This design is certainly the most reminiscent of Heavy Gear designs, due to the large shoulder pods looking like a Gear's V-Engine cylinders. Like all the other kits in the line, the detail is fine and crisp.

Unlike the other two kits reviewed here, the Leinos has no optional parts. Still, the basic kit is very nice.


Crab StuG


^ The box tops of the three kits. These provide the only painting guide for these kits, though the creative freedom will be welcome to many.

Exzas parts

^ A look at some of the Exzas parts, with a US quarter next to them for scale comparison. This picture doesn't really translate the level of well molded detail in the kit.

Leinos parts

^ The Leinos' parts, similarly laid out. Again, the quality is top notch.


^ This is the upper surface of the Hercules' main body. The StuG-like details will be obvious to historical armor enthusiasts

Chassis underside

^ The underside of the Hercules exhibits a different character, with a rather large exhaust system running the length.

Legs and bits

^ A selection of detail parts from the Hercules, including leg components and one of the rear-mounted missile batteries.

Bad guys

^ Just to give you a bit of perspective on the line's design, here's a picture of two of the cooler "bad guy" mechs.

The Valken line features two tanks: the Hercules and the Scorpion. The Hercules is certainly the most anachronistic. The design of its main body obviously carries echoes of the German WW2 StuG III Assault Gun. But I'm not saying that's a bad thing! I'm a StuG fan.

The tanks come in larger boxes and demand a higher pricetag (9800 yen, or about $85 USD), but they aren't appreciably larger kits. The main body of the Hercules is about 4" long. It's a tad pricey, but it's a fine kit... and I'm such a sucker for StuGs!

Again - no air bubbles, crisp detail, and almost no flash. There doesn't appear to be any posability. The kit supplies an option of gun barrels. One harkens back to the real StuG, with a big ole flash suppressor on the end. The other barrel is more modern, featuring what appears to be a bore evacuator halfway down the length of the barrel.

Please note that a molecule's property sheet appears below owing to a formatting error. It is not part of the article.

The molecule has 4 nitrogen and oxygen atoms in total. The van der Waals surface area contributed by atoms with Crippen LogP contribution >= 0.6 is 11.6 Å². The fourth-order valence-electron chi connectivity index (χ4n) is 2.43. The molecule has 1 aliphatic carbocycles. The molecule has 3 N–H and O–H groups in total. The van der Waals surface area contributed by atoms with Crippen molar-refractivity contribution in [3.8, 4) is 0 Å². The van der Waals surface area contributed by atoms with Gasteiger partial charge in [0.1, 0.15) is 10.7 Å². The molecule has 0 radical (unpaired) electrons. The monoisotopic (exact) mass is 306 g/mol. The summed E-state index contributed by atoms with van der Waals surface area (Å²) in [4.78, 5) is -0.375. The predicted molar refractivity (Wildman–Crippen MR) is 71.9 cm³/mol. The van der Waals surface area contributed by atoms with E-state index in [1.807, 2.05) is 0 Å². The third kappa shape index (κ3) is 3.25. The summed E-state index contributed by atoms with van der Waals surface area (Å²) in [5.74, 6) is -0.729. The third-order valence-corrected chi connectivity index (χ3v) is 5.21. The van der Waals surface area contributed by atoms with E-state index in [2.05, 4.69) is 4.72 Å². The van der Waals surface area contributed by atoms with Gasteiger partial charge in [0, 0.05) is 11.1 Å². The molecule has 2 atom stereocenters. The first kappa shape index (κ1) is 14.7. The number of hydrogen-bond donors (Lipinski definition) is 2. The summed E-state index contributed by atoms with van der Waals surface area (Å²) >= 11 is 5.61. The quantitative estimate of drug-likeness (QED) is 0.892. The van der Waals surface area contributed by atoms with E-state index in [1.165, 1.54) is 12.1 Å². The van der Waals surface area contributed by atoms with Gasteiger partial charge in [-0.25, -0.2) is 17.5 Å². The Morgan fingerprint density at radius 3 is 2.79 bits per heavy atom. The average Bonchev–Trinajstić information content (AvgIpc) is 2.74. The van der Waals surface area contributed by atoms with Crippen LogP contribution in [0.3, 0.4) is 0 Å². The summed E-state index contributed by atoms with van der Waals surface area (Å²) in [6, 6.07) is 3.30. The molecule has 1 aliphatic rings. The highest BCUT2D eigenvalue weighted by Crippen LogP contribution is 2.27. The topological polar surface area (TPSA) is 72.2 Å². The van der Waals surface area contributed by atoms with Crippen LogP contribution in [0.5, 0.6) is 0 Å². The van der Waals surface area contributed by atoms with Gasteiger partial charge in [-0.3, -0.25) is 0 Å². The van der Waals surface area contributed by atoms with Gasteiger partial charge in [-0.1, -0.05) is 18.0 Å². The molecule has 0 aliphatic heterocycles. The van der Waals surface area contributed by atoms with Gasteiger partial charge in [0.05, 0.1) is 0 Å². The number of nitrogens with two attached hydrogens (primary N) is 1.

Those missile launchers perched on the back of the vehicle are just too cool! Overall, the kit is composed of 54 pieces.


These models are not available domestically. The only source for them is direct from Japan, using a dealer like Rainbow Ten or Hobby Link Japan. I'm not sure how much longer the line will be supported. These kits were made in '97, so they're not really new. Still, I hope they're around for a while, as the designs are a nice departure from the "giant humanoid robot/battlesuit" mainstream, typified by Gundam or Evangelion.


So - what are my thoughts in a nutshell? These are really great little kits - some of the best resin work I've seen. Coupling that with the cool designs makes this kit line the cat's banana... or top cheese... or, well - you get the idea. They're good! Averaging 5000-6000 Yen (about $45-$55 USD) each, these models are reasonably priced for what you get (relative to other resin kit pricing). I plan on picking up a few more in the series as soon as my wallet stops whining about being hungry again.

Build up photos from Hobby Japan EX, Summer '98.

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This page copyright © 1999 Starship Modeler™. Last updated on 12 August 1999.